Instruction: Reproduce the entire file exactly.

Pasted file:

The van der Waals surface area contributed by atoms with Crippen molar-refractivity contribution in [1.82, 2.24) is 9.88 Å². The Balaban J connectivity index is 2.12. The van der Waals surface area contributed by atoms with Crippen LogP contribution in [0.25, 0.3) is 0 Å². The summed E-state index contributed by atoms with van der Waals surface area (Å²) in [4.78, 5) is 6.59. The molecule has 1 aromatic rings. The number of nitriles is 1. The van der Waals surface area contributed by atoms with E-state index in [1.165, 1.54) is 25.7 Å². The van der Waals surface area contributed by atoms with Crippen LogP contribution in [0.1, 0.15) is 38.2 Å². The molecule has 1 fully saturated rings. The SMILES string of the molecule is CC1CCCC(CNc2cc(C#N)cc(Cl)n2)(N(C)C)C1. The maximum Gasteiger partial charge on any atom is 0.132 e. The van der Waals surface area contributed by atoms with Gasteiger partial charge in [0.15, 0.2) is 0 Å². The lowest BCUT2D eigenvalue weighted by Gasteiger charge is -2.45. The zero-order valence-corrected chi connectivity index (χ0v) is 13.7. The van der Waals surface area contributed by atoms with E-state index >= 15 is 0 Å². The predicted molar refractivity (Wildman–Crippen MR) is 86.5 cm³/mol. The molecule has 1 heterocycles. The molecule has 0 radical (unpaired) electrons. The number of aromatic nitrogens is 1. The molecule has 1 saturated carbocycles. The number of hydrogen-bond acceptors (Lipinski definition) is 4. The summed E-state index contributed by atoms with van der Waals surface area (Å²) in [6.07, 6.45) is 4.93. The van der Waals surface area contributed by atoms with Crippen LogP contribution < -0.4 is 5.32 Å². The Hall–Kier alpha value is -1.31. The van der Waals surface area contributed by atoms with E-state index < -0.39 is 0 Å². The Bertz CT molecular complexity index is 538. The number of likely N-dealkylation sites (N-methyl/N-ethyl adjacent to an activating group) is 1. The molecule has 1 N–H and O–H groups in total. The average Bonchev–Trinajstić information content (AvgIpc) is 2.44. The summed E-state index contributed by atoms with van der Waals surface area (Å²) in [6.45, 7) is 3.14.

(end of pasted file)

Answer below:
The van der Waals surface area contributed by atoms with Crippen molar-refractivity contribution in [1.82, 2.24) is 9.88 Å². The Balaban J connectivity index is 2.12. The van der Waals surface area contributed by atoms with Crippen LogP contribution in [0.25, 0.3) is 0 Å². The summed E-state index contributed by atoms with van der Waals surface area (Å²) in [4.78, 5) is 6.59. The molecule has 1 aromatic rings. The number of nitriles is 1. The van der Waals surface area contributed by atoms with E-state index in [1.165, 1.54) is 25.7 Å². The van der Waals surface area contributed by atoms with Crippen LogP contribution in [0.1, 0.15) is 38.2 Å². The molecule has 1 fully saturated rings. The SMILES string of the molecule is CC1CCCC(CNc2cc(C#N)cc(Cl)n2)(N(C)C)C1. The maximum Gasteiger partial charge on any atom is 0.132 e. The van der Waals surface area contributed by atoms with Gasteiger partial charge in [0.15, 0.2) is 0 Å². The lowest BCUT2D eigenvalue weighted by Gasteiger charge is -2.45. The zero-order valence-corrected chi connectivity index (χ0v) is 13.7. The van der Waals surface area contributed by atoms with E-state index >= 15 is 0 Å². The predicted molar refractivity (Wildman–Crippen MR) is 86.5 cm³/mol. The molecule has 1 heterocycles. The molecule has 0 radical (unpaired) electrons. The number of aromatic nitrogens is 1. The molecule has 1 saturated carbocycles. The number of hydrogen-bond acceptors (Lipinski definition) is 4. The summed E-state index contributed by atoms with van der Waals surface area (Å²) in [6.07, 6.45) is 4.93. The van der Waals surface area contributed by atoms with Crippen LogP contribution < -0.4 is 5.32 Å². The Hall–Kier alpha value is -1.31. The van der Waals surface area contributed by atoms with E-state index < -0.39 is 0 Å². The Bertz CT molecular complexity index is 538. The number of likely N-dealkylation sites (N-methyl/N-ethyl adjacent to an activating group) is 1. The molecule has 1 N–H and O–H groups in total. The average Bonchev–Trinajstić information content (AvgIpc) is 2.44. The summed E-state index contributed by atoms with van der Waals surface area (Å²) in [6.45, 7) is 3.14.